50 Years Ago: Tuba City gives low-key response to dog warning

50 Years Ago: Tuba City gives low-key response to dog warning

Bureau of Indian Affairs officials have already begun warning Tuba City residents that they will be facing a dog crisis this year.

The response from the press release from James Howell, superintendent of the Western Agency, from Tuba City residents was low key, given the fact that he had been making similar statements every year since 1962.

But this time was different. Early indications showed a larger number of packs of dogs containing more dogs than usual.

There had been no reports so far of any attacks on children but farmers and ranchers had reported more attacks on their livestock the previous winter.

There had also been reports of more snow the previous winter, which brought the dogs into the community in search of food. Even the small chapters surrounding Tuba City were passing resolutions asking tribal leaders to send help.

The tribe and the federal government have a dog program but it only contains a few personnel so it can only provide little response to any complaints. By the time personnel get to the scene, the dogs are long gone.

As the weather gets hotter, the problem is expected to get worse as dogs will begin fighting over food left unprotected and will begin spreading garbage for miles. So an immediate response is needed.

That response, said Howell, will be a dog roundup, which will be held on June 15 and 26. Personnel from all over the reservation will be involved and chapters are being asked to provide volunteers to separate family dogs from wild ones.

The roundup is expected to capture more than 500 dogs so the plan is to put the wild dogs to sleep within 48 hours. That doesn’t give dog owners much time since the impounding areas are expected to be located all over the district.

If this roundup follows the same path as previous ones, many family dogs are expected to be allowed to die by their owners because of the cost to get them returned, which includes a fine for not keeping them from getting loose as well as shots for neutering and spaying.

People will be allowed to buy a dog just by paying the neutering or spaying fee, but Howell said he would advise against this because once a dog is allowed to roam wild, it will do anything it can to get loose and form another pack.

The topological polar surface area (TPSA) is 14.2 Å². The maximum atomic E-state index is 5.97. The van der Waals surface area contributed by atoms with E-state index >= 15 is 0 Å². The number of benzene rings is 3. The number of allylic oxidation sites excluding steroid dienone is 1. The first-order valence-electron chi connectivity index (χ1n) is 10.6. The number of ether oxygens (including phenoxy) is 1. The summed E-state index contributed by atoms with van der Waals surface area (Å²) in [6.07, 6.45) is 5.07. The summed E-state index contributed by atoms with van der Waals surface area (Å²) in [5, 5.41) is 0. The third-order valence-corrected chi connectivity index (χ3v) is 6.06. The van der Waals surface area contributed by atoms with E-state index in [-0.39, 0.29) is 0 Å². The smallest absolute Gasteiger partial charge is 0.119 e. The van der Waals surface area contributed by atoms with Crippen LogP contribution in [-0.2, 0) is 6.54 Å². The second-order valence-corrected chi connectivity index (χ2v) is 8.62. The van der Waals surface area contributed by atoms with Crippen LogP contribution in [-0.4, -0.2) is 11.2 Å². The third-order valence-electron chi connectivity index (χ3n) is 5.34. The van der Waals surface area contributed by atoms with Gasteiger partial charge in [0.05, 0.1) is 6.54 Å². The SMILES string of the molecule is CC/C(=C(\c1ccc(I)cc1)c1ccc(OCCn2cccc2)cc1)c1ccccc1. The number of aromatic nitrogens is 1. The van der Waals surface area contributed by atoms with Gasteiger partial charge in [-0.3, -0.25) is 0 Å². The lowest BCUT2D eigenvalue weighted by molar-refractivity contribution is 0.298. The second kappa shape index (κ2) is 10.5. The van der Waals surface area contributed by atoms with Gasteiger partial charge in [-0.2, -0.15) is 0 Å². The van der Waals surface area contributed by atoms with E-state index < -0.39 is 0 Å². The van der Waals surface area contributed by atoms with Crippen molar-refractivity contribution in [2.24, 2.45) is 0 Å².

There has been some talk of trying to get the Navajo Tribal Council to pass stiffer animal control laws but the chances of that happening is small given the opposition to increasing fines in an election year.

In other news, Navajo Tribal Chairman Raymond Nakai said he planned to speak at almost all the chapters in the coming year as part of his efforts to get re-elected to a third term in office.

He said he plans to use these chapter meetings as well as paid radio time to get his message personally to Navajo voters. He added that he plans to bypass newspapers because all they do is lie.

This did not surprise anyone since he did very little in two previous campaigns to promote any kind of newspaper presence and it worked out in his favor.

What he really didn’t like was when newspapers printed an allegation against him and never tried to determine if it was accurate.

Sam Billison was an expert at this. Billison would spend hours going through the local papers and whenever he found anyone saying something that was negative to Nakai, such as “crime was up on the reservation,” Billison would start issuing press release after press release saying Nakai was soft on crime.

Nakai would argue that crime was not up and that Billison was just making up facts. He would then be asked to prove they were lies and he would respond that this was the job of the journalist and not his campaign staff.

Billison would put out dozens of these press releases during his campaign and almost all would have no response from anyone in the Nakai campaign.

The other candidates would go out of their way to get a reporter to attend a campaign speech from having an interpreter available to translating speeches to making supporters available to explain why they were not supporting Nakai.

Going to a Nakai event was like going into enemy territory.

Not only would you not receive help getting speeches translated, but you were often told to leave because you were a spy for one of the other candidates.


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About The Author

Bill Donovan

Bill Donovan has been writing about the Navajo Nation government since 1971 and for the Navajo Times since 1976. He is currently semi-retired and is living in Torrance, California, and continues to report for the Navajo Times.